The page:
Conceptually, Clockwork Universe explores early scientific theories of astronomy, which saw the universe as a gigantic deterministic machine in which measurements made with sufficient precision could in theory, predict future outcomes. Although the laws of mechanics discovered by Newton and others are a superb at prediction the behavior of most of the objects around us, when measurements are made with sufficient precision and over long enough time, there are inevitable deviations. Some of these very slight deviations were noticed in the measured position of the planet Mercury. The discrepancy between theory and experiment was tiny but real. Ultimately Einstein was able to explain this using relativity and the concept of massive objects distorting space-time.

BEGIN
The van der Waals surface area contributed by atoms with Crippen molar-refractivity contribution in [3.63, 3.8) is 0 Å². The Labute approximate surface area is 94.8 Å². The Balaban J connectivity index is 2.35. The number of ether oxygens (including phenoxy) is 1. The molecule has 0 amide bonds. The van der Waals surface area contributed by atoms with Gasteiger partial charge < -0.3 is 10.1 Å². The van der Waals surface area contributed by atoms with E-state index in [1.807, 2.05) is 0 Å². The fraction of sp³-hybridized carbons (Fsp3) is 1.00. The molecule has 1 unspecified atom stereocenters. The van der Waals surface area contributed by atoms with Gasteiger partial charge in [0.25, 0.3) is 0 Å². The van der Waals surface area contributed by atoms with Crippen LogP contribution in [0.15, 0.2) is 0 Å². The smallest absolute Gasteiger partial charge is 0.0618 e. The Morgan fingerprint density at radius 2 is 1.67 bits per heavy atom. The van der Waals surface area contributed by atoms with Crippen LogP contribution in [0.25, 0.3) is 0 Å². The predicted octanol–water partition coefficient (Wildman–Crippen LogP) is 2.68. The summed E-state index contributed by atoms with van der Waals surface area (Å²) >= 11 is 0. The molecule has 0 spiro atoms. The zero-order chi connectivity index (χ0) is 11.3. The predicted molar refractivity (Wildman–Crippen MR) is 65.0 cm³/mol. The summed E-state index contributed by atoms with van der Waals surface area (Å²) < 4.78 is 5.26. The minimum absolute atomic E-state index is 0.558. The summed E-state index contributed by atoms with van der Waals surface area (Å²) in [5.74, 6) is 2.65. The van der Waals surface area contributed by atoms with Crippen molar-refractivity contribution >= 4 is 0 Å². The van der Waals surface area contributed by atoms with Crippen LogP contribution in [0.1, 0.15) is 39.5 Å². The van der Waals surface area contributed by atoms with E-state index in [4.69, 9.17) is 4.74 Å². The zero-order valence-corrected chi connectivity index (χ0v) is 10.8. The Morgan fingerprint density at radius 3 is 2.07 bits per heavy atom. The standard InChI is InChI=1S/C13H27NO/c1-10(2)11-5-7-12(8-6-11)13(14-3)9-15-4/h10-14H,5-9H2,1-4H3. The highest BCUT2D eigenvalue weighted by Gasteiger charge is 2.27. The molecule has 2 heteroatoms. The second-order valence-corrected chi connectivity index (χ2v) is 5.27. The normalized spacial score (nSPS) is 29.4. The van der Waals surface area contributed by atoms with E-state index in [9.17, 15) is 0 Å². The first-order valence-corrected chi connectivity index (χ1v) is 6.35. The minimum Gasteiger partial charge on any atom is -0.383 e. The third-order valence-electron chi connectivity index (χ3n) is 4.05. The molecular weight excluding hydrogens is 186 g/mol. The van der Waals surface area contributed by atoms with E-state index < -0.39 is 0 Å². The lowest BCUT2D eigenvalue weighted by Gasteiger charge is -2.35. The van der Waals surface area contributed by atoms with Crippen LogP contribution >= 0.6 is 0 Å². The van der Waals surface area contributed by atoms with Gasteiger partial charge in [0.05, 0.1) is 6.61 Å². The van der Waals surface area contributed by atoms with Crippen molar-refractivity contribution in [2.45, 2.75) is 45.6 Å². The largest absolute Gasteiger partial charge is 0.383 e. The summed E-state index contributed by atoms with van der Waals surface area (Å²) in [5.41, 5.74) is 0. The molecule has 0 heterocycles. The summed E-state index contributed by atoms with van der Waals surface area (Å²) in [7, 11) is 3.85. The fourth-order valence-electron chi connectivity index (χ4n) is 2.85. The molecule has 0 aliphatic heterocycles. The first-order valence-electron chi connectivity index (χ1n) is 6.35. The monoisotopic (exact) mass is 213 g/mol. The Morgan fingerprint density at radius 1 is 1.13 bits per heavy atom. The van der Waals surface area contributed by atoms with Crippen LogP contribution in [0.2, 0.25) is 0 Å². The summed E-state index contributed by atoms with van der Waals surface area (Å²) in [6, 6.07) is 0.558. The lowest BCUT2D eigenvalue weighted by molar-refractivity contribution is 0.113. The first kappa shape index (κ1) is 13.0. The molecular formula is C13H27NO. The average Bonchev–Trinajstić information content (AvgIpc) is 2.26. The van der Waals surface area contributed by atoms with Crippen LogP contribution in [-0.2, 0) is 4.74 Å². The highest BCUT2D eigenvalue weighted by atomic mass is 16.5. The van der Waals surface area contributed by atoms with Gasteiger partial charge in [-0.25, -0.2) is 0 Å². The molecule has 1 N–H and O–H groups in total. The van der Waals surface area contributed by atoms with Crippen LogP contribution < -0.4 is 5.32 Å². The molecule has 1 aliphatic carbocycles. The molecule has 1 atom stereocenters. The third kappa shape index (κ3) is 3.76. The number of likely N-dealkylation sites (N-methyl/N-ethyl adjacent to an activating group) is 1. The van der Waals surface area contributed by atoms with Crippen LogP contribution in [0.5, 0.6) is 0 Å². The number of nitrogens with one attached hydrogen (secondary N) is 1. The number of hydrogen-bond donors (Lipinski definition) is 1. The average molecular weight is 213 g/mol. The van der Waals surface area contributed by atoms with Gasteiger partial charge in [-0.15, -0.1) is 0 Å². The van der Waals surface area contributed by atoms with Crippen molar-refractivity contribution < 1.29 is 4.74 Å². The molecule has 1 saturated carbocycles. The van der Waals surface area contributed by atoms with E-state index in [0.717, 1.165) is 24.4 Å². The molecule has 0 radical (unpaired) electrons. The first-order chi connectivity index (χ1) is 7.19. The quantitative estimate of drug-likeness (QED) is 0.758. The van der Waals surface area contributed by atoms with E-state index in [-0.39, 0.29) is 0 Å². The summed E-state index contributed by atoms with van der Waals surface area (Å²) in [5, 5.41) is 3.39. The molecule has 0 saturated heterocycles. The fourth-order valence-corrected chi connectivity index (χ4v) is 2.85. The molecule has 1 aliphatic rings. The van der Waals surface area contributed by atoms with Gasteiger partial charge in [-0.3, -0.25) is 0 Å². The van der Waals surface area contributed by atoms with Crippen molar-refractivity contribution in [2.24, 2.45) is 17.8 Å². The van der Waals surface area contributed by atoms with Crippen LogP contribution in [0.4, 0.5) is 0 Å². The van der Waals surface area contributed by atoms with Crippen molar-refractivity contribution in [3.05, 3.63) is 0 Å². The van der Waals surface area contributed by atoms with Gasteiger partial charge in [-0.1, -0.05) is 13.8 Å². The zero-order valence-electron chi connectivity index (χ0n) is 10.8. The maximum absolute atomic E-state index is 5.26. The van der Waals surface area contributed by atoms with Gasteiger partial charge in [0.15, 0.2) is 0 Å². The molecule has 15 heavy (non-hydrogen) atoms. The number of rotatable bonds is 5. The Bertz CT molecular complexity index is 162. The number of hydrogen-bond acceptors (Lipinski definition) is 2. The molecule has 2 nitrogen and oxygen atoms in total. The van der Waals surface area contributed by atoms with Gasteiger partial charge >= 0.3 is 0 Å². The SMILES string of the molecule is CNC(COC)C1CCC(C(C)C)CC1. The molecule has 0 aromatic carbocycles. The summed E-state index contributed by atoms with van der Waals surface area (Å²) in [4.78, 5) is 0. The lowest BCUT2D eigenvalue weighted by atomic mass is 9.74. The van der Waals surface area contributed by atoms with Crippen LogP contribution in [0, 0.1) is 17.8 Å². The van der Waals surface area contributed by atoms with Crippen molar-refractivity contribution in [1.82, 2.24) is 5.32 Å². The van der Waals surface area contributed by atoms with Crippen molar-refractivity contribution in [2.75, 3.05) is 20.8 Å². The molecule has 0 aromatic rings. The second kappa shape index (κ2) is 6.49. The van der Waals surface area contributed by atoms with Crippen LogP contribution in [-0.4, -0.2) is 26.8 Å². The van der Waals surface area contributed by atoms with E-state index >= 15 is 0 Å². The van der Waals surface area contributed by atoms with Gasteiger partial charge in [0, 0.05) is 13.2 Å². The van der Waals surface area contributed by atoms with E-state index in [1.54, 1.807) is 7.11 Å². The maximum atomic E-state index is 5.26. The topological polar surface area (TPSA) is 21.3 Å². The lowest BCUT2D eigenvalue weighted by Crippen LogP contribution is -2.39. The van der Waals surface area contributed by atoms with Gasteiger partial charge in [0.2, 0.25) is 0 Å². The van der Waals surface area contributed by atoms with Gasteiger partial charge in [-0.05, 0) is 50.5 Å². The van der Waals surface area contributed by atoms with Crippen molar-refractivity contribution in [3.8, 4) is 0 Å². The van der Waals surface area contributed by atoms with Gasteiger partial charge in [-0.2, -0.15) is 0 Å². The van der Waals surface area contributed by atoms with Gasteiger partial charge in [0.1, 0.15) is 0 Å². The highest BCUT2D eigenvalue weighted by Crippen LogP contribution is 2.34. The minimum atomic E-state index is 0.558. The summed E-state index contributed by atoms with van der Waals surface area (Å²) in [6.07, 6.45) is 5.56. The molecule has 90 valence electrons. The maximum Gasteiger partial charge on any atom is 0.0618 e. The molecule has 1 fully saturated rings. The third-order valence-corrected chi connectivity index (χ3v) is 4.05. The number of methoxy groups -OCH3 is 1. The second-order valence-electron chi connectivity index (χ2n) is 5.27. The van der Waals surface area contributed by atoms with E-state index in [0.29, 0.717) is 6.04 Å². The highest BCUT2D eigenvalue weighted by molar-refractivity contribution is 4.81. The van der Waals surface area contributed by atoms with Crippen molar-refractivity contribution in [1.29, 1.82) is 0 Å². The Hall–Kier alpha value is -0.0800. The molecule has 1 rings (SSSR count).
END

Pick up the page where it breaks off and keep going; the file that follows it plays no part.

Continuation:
There are numerous reasons, some based in quantum science and some more philosophical, to believe that despite appearances, the universe we live in doesn't operate in a purely mechanical, deterministic way. This is referenced by a plate the side of the sculpture asking "Why would a clockwork universe require a speed adjuster?"
An animation of the moon going through it's phases can be seen through the centre of the sculpture. This was developed in collaboration with 3D artist Antony Williams.
Clockwork Universe is now installed in the foyer of Questacon (the National Science and Technology Centre) in Canberra.
Concept drawing for Clockwork Universe
Minature concept demonstrator for Clockwork Universe (You can see this along with many other items at the Antipodean Steampunk exhibition at Artisan gallery
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